For six months, the mill can harvest 62,500 green metric tonnes — a considerable amount but a far cry from the access to 500,000 green metric tons Northern Pulp had asked for in January.
[ABERCROMBIE POINT, NS] - Northern Pulp will be getting access to some of the province’s Crown land after all.
The pulp mill, along with 14 other wood processing facilities in the province, has been given short-term access to harvest trees from the Western Crown lands.
For six months, the mill can harvest 62,500 green metric tonnes.
It’s still a far cry from the access to 500,000 green metric tons Northern Pulp had asked for in January. The Liberal government had previously denied the mill’s request for greater access to Crown lands.
“Access to wood will continue to be an issue for us,” said David MacKenzie, government affairs and communication with Northern Pulp. “We’re working very hard to increase efficiency and productivity, but wood remains a huge issue for us.”
In total, the province is allowing 185,810 gross metric tonnes of fibre to be harvested.
In an apparent reversal of the government’s stance toward Northern Pulp, Natural Resources Minister Zach Churchill said the decision would give the mills a chance to meet business demands.
"Given some critical seasonal pressures as well as those facing the industry in general, the timing of this is crucial," said Churchill. "Sawmills have not had access to this land for a year and a half. With the spring thaw not far off, the dirt roads into our forests will soon become muddy and impassible. This gives the mills quicker access so they can begin harvesting timber."
Mackenzie however said temporary access to the land is not a long-term solution.
“Wood is the issue here, everyone is doing all that they can in the industry,” he said. “We’re going to work with all our partner sawmills to get things moving toward profitability.”
The 62,500 green metric tonnes that Northern Pulp has been given access to only makes up about five per cent of the wood processed in an average year.
Churchill said the licences correspond with the updated Western Crown Land Plan, which will guide the economic, environmental and social benefits from more than 80 per cent (1.5 million acres) of the province's western lands.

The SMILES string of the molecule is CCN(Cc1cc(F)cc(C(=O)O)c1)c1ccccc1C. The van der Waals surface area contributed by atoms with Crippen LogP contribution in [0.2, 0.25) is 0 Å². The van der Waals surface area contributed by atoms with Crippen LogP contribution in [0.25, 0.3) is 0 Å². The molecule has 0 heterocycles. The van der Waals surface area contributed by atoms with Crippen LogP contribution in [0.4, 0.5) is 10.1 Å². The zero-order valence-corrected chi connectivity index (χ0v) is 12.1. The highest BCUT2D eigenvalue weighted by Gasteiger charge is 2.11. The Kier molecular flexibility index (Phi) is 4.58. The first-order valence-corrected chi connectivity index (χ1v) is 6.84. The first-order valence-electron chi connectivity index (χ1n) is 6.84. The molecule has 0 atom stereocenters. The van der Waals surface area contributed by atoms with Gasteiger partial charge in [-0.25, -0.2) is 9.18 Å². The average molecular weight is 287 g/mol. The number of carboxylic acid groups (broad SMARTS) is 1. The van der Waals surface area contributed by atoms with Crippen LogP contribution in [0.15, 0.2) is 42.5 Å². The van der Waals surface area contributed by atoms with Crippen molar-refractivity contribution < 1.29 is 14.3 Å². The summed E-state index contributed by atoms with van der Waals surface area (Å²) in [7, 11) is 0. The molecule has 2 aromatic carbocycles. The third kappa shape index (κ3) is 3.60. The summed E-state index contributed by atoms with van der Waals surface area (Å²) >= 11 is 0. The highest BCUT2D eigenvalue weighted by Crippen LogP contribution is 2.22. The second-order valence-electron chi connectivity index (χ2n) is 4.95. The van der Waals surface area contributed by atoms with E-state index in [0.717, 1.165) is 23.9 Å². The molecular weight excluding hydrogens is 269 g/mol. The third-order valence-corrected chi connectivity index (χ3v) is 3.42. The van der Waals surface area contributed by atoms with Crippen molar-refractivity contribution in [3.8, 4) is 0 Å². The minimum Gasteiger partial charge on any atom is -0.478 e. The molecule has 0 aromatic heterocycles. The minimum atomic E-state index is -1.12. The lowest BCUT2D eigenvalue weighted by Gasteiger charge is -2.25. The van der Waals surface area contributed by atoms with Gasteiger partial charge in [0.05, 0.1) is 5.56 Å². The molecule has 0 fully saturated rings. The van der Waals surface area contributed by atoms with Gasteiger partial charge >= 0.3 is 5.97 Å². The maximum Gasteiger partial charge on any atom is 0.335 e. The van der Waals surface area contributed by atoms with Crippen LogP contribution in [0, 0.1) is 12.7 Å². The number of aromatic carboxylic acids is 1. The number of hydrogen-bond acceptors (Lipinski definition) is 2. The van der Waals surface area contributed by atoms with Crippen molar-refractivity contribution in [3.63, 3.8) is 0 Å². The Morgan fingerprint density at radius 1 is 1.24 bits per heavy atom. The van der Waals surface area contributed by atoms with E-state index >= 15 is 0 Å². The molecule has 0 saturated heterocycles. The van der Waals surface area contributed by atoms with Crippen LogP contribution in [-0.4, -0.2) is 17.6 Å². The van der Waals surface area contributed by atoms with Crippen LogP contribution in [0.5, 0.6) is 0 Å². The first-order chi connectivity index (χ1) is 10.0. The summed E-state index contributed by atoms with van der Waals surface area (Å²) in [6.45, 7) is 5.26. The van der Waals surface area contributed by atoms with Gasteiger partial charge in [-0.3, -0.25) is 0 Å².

MacKenzie said that despite the need for more access to wood fibre, Northern Pulp would work to make the best of the decision.
“We won’t be working in isolation,” he said. “We want to add value to the wood products, from the fibre to our pulp, and flow the wood to its highest value.
Progressive Conservative Natural Resources critic Alfie MacLeod said the announcement was a short-term fix for an important industry that deserves more.
“Our forestry industry needs a long-term plan that actually encourages growth and sustainability,” says MacLeod. “Proper forest management is done over decades not months.”
MacLeod says these six-month leases are better than nothing, but Nova Scotia’s economy must have more than a better-than-nothing recovery plan.
“What is the timeline for a real plan?” asks MacLeod. “Let’s see the framework for a plan that supports an industry that adds over $579 million to our economy.”
According to the province, the Western Crown Land Plan is based on input from hundreds of Nova Scotians and deals directly with future plans for the St. Margaret's Bay area and a three-year Crown Forest Agreement with the Medway Community Forest Co-operative.
"This updated plan is a living document, not a final set-in-stone solution. It will be under constant review and we will continue to search for future improvements of managing Western Crown Lands," said Churchill.
The plan also calls for the province to explore opportunities for a Mi'kmaq forestry initiative with the Assembly of Nova Scotia Mi'kmaq Chiefs.
Under the Crown Lands Act, the minister has authority to issue interim licences for timber harvesting. For more information on the updated Western Crown Land Plan, visit http://novascotia.ca/natr/land/western-land.